Hillsdale College football team competing in a game.

Meet Time Management Masters Jay Rose and Maria Grinis

Written by Jo Kroeker

When senior Jay Rose goes to his 8:00 a.m. class, he’s not bleary-eyed like most college students. He’s already made time for weight lifting with the team and some early-morning studying.

A math and physics double major and football player, Jay’s schedule stays busy and looks pretty much like this: attend class from 8:00 a.m. to 1:00 p.m., practice, eat, watch videos of other teams, and do more homework.

He said the secret to his success is strict scheduling.

“For me, it’s a struggle to figure out when I’m most productive. I like to wake up early and do stuff in the morning because it’s just me. No one is going to bug you. You have to figure out how to say no to people too. A lot of people aren’t going to be as busy as you. You have to understand that, do what you need to do, and be strict about your schedule.”

Jay found academic encouragement and support where he least expected it—his fraternity, Alpha Tau Omega.

When he rushed, he was skeptical about the common perception of Greek life that fraternity guys don’t “focus on school.” As a football player and a double major, he would have been at odds with the Animal House stereotype.

But ATO has not only contradicted that representation; it has encouraged him to succeed and taught him time management. Rose explained that the ATO community embraces learning, which is a huge part of the liberal arts education. In it, he has found a core group of three or four guys to work with and talk through math and physics problems together.

Even with the lessons he’s learned, from sticking to a schedule and saying no sometimes, Jay acknowledged he has to consider his limits. In the fall, he’ll scale back his involvement in ATO because “football comes first,” something he’s grateful his brothers understand.

“It’s just a matter of knowing what I can handle. But you really never know what you can handle until you can try it, so you have to say, ‘Let’s just go for it.’”

During Maria Grinis’s junior year, she was captain of the soccer team, a board member of the Spanish honorary, and a self-proclaimed “science kid” who spent the bulk of her time in classes and labs. The more you talk to her, the more her drive to excel in school and sports and, ultimately, get into medical school, becomes evident.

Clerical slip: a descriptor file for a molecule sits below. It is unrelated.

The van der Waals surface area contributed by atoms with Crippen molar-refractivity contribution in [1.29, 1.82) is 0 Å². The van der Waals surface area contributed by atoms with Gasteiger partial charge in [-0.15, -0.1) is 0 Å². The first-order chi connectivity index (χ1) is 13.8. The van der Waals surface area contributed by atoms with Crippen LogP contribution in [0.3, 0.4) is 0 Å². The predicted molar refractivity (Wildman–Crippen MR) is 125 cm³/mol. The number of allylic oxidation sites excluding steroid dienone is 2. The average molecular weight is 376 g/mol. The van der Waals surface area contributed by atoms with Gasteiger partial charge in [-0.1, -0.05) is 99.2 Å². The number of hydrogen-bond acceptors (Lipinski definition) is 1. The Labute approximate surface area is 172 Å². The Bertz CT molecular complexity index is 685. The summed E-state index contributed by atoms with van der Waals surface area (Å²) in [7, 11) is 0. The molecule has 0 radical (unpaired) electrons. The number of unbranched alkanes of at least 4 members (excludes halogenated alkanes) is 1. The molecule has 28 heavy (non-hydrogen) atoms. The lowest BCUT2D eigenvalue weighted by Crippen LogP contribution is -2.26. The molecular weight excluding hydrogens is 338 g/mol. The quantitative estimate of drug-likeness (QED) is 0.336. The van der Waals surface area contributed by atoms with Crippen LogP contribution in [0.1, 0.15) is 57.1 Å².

“I’m not someone who goes out frequently,” Maria said. “I’m involved in a lot of things, but I don’t tend to stop working. Even when I’m taking a break from school, I’m accomplishing something.”

Her so-called “breaks” from school don’t look like breaks. She’s the house chair of her sorority, Kappa Kappa Gamma. This includes a laundry list of responsibilities: being a liaison between the house staff and the girls, reminding the girls to clean up, helping plan out the menus, and making sure people don’t put duct tape on the walls.

However, Maria doesn’t consider her obligations to Kappa as a nuisance. Instead, she credits Kappa for teaching her how to make the most of her time and for helping her find value in Saturday breaks for sorority events or the impromptu, laughter-filled hangouts that would pop up throughout her day.

“It’s forced me to stop at times and remember: I’m at this event; I physically can’t do school; I can’t do any of my other commitments; I just have to be fully present here. And that has been really good for my soul.”

Maria was not always sold on the benefits of Greek life. Like Jay, she had many concerns about how it would affect her success. As a fiercely independent woman, could she see herself associating with Kappa? Would the mandatory events take over her life and ruin her GPA for medical school?

The upperclassmen Kappas she talked to didn’t think so. The junior and senior women said that sometimes, yes, Kappa takes a lot of time; but in the long run, it has helped them achieve their goals.

So Maria modeled her approach to school, sports, and sorority life on these older women who were applying to and getting into medical school. She said they were a good resource for making sure she was on the right trajectory. Unlike her pre-med adviser, these women were “people like me, in a sorority, reaching their goals.”

Kappa taught Maria an essential life lesson that students have to learn in college: balance.

“Yes, college is academics, but there are also other elements to it, and I would hate to sacrifice my college experience purely in pursuit of a number.”

Jo KroekerJoAnna Kroeker (but everyone calls her Jo), ’19, exchanged flip flops and eternal sunshine in Fresno, California, for snow-boots and school at Hillsdale, where she studies French and journalism. Former Opinions and current Features Editor of the Hillsdale Collegian, she gives thanks for the coffee and brown sugar Pop Tarts that make school and a weekly newspaper possible. When she’s not writing, she’s tutoring other writers or thinking about writing while doing yoga, baking, or reading.

Published in February 2019.